With an eye toward Washington, leaders of a fractured and conflict-ridden Arab world hold their annual summit this week, seeking common positions and possible leverage as President Donald Trump weighs his approach toward the region.
From their hotel on the Dead Sea, they have a view of the Israeli-occupied West Bank on the opposite shore – a visual reminder of the stalled Palestinian quest for statehood, an issue that host Jordan says will take center stage this year.
Here is a look ahead.
Jordan’s King Abdullah II plays host. Key participants include King Salman of Saudi Arabia, Egyptian President Abdel-Fattah el-Sissi and Palestinian President Mahmoud Abbas. U.N. Secretary General Antonio Guterres and Staffan de Mistura, the U.N. and Arab League envoy for Syria, are coming, along with U.S. and Russian envoys.
Syria’s seat will remain empty. President Bashar Assad hasn’t been invited to an Arab summit since his country was suspended from the 22-member Arab League in late 2011, several months after an uprising against him turned into a civil war.
PALESTINE ON THE HORIZON?
The leaders are expected to reaffirm a Saudi-led peace plan that offers Israel full relations with dozens of Arab and Muslim states in exchange for its withdrawal from lands captured in 1967. The Arab Peace Initiative, which would pave the way for a Palestinian state in east Jerusalem, the West Bank and Gaza, was first proposed in 2002. This week, the summit is being asked to endorse the plan “as is,” a request promoted by Abbas, who says reopening it to negotiations would further weaken the Palestinians.
A reaffirmation of the 2002 plan would undercut Israeli Prime Minister Benjamin Netanyahu’s talk of “regional peace,” in which Israeli-Arab normalization would precede a deal with the Palestinians. It would also remind Netanyahu and Trump, who in recent comments seemed to pull back from a two-state solution, that the Arab world backs that idea.
In previous summits, the Arab Spring uprisings of 2011 and their chaotic aftermath overshadowed the Palestinian issue. This year, Jordan wants it high on the agenda. The stakes are high for the kingdom, which has a large Palestinian population and custodianship of a major Muslim shrine in contested Jerusalem.
“The absence of justice for the Palestinian people is a major and fundamental reason for the instability of the region and creates an environment for extremism and terrorism,” said Jordanian government spokesman Mohammed Momani.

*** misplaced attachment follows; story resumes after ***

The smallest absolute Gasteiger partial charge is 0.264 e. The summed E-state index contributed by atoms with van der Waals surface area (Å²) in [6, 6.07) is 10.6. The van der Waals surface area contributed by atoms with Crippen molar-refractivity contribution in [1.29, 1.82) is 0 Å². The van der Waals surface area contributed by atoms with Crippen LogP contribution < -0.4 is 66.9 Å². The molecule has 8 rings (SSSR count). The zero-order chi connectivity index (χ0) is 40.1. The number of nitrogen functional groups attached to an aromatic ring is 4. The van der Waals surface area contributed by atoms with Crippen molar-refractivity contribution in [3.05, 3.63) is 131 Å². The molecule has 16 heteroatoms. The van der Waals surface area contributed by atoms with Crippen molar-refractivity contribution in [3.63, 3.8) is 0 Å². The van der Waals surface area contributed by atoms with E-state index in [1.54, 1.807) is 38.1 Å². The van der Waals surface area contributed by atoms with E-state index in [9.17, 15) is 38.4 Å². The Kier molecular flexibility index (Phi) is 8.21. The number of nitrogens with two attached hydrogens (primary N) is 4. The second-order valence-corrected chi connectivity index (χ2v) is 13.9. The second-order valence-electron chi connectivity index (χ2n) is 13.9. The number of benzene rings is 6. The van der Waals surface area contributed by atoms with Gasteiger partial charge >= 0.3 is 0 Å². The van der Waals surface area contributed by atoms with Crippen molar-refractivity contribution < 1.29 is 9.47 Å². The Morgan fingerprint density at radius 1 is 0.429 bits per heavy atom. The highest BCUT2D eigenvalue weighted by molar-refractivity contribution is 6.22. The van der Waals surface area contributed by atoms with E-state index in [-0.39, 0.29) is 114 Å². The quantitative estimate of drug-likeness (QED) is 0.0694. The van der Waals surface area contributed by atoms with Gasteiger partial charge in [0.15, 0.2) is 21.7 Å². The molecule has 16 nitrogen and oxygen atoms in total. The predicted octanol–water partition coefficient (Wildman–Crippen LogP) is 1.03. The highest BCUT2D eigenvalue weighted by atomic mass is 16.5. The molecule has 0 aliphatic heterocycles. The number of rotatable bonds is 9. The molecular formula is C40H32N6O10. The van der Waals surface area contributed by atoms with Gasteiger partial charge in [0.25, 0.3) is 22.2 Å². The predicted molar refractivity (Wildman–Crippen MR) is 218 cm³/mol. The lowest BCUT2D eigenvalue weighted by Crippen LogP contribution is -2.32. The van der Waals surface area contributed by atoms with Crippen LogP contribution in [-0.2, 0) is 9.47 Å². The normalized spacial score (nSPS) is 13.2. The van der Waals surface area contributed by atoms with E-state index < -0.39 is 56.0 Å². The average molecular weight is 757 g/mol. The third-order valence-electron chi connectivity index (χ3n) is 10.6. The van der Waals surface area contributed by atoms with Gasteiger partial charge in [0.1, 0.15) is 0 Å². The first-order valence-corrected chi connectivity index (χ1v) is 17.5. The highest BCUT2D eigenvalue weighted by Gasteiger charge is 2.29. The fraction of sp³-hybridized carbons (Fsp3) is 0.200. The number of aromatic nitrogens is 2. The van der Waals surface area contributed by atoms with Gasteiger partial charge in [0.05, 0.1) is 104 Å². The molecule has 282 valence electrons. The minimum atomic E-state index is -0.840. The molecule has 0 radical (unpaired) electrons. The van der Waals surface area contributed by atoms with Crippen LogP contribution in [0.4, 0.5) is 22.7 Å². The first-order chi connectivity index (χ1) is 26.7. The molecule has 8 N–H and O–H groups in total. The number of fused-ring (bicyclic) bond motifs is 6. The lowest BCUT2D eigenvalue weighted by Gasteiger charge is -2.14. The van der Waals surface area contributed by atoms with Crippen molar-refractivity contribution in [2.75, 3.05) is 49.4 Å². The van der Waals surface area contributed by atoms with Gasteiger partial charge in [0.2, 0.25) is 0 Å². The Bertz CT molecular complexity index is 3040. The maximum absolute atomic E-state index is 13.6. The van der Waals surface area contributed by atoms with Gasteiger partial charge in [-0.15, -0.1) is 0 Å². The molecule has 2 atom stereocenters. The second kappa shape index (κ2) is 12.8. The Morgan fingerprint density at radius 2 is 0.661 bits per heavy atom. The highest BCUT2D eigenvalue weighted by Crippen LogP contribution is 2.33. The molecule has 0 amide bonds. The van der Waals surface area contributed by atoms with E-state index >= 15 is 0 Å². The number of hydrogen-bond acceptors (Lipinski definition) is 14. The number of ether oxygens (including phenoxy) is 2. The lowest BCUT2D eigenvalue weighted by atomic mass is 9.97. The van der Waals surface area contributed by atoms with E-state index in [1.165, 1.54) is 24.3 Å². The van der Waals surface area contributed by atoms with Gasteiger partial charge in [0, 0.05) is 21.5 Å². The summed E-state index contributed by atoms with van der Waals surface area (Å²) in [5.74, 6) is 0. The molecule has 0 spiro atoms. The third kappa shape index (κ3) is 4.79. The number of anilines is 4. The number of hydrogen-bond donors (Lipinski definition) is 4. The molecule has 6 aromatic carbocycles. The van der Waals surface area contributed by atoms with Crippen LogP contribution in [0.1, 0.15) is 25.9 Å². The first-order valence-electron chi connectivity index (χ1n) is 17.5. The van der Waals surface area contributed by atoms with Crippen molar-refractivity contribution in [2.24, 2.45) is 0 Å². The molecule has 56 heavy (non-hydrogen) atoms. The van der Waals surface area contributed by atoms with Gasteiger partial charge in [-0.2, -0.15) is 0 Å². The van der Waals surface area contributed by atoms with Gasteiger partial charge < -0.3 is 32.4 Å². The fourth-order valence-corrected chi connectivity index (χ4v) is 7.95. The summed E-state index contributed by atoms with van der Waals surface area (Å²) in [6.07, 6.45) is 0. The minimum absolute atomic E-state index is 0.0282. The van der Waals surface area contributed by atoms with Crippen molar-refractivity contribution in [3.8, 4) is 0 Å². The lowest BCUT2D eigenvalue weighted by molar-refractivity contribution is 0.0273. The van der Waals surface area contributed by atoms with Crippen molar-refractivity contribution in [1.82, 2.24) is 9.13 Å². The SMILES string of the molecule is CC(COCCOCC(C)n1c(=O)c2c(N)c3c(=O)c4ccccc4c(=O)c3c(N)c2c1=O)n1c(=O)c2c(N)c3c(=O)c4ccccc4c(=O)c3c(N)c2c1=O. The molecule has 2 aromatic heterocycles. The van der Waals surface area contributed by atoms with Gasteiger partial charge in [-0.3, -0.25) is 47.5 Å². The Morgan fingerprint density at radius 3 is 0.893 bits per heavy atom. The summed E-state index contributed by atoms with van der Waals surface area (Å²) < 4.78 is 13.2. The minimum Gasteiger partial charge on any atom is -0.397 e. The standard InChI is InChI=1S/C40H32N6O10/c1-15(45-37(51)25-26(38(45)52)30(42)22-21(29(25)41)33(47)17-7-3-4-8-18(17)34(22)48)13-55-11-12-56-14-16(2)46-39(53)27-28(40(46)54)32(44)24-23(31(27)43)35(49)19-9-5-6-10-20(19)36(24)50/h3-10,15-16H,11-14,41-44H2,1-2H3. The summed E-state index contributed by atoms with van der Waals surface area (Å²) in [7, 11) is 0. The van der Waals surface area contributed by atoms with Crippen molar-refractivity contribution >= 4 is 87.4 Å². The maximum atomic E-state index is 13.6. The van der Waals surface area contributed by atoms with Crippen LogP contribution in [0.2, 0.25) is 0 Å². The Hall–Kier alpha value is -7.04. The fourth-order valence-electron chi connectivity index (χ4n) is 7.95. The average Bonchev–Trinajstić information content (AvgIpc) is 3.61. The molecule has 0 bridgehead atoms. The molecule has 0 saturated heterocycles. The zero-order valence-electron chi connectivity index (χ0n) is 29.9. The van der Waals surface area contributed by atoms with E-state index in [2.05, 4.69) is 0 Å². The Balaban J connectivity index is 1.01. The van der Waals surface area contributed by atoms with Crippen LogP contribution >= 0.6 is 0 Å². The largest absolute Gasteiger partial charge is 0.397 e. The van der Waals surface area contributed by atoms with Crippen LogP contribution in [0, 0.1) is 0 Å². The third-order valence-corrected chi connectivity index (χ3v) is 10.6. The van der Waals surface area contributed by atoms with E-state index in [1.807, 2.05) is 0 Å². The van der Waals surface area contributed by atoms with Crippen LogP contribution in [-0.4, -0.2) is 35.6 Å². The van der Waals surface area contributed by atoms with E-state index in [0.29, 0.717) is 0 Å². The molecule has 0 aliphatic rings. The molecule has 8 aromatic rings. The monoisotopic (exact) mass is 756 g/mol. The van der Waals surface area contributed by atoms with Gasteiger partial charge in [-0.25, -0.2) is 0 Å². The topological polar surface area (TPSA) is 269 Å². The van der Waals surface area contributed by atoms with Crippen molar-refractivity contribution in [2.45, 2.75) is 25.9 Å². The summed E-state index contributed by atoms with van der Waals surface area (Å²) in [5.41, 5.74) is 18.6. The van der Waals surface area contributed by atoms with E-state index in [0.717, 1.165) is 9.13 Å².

The summit could offer an opportunity for Egypt and Saudi Arabia to defuse months of tensions, mainly over Syria.
Saudi Arabia is a leading supporter of the Syrian opposition, while Egypt, fearful of Islamic militants among the rebels’ ranks, has pushed for a political solution that might keep Assad in power. Salman has also sought closer ties with Turkey and Qatar, which have tense relations with Egypt. On another contentious point, Saudi Arabia had hoped, in vain, that Egypt might contribute ground troops to a Saudi-led coalition fighting in Yemen.
In October, the Saudis abruptly suspended oil aid to Egypt just days after Egypt backed a U.N. Security Council resolution on Syria drafted by Assad ally Russia. Under the initial oil deal, Saudi Arabia agreed in April 2016 to provide Egypt with 700,000 tons of fuel monthly for five years on easy repayment terms.
The shipments resumed several days ago, signaling possible rapprochement that could perhaps be sealed at the summit.
Amr Adly, a Cairo-based analyst at the Carnegie Middle East Center, said the two countries have different priorities, with Saudi Arabia focused on containing its main regional rival, Iran, while Egypt seeks to combat the Muslim Brotherhood, a region-wide movement that Cairo views as a terrorist group.
Don’t look to the summit for a new push to end the Syrian civil war.
Leaders remain divided over Assad’s role, if any, in a possible political transition. Some argue that in shutting Assad out early on in the war, the Arab League created a vacuum that allowed non-Arab Russia, Iran and Turkey a greater say over an eventual solution. The trio now serves as guarantor of a shaky cease-fire between the Syrian government and the opposition, while U.N.-brokered talks in Geneva aim to coax them toward a political transition.
De Mistura, the international Syria envoy, said last week that he is not expecting breakthroughs in Geneva. He also urged Russia, Iran and Turkey to regain control of a “worrisome” situation on the ground in Syria, following repeated violations of a cease-fire reached in December.
U.S. Secretary of State Rex Tillerson said last week that the Trump administration is still working on its Syria strategy, but that the top goal in the region is to defeat the Islamic State group, which holds territory in Syria and Iraq. The U.S. has significantly widened its footprint in northern Syria in recent weeks, including airlifting allied Kurdish fighters ahead of a battle for Raqqa, the de facto IS capital.
Trump has promised closer cooperation with Russia, an unsettling prospect for the Arab world’s staunchest Assad opponents.
WHAT ABOUT IRAN?
A Trump administration warning that it is putting Shiite Iran “on notice” has been welcomed by the Sunni Arab camp headed by Saudi Arabia. Tehran and Riyadh back opposite sides in the wars in Syria and Yemen, and a more aggressive U.S. stance toward Iran would presumably help the Saudis contain their regional archrival. As with Syria, Trump hasn’t formulated a detailed Iran policy yet.
The summit might make do with a standard warning to Iran.
Jordanian diplomat Rima Alaadeen said a preparatory meeting affirmed the “principle of good neighborliness” between Arab countries and Iran, coupled with an appeal to refrain from using force and respect for the sovereignty of states.
Source: Associated Press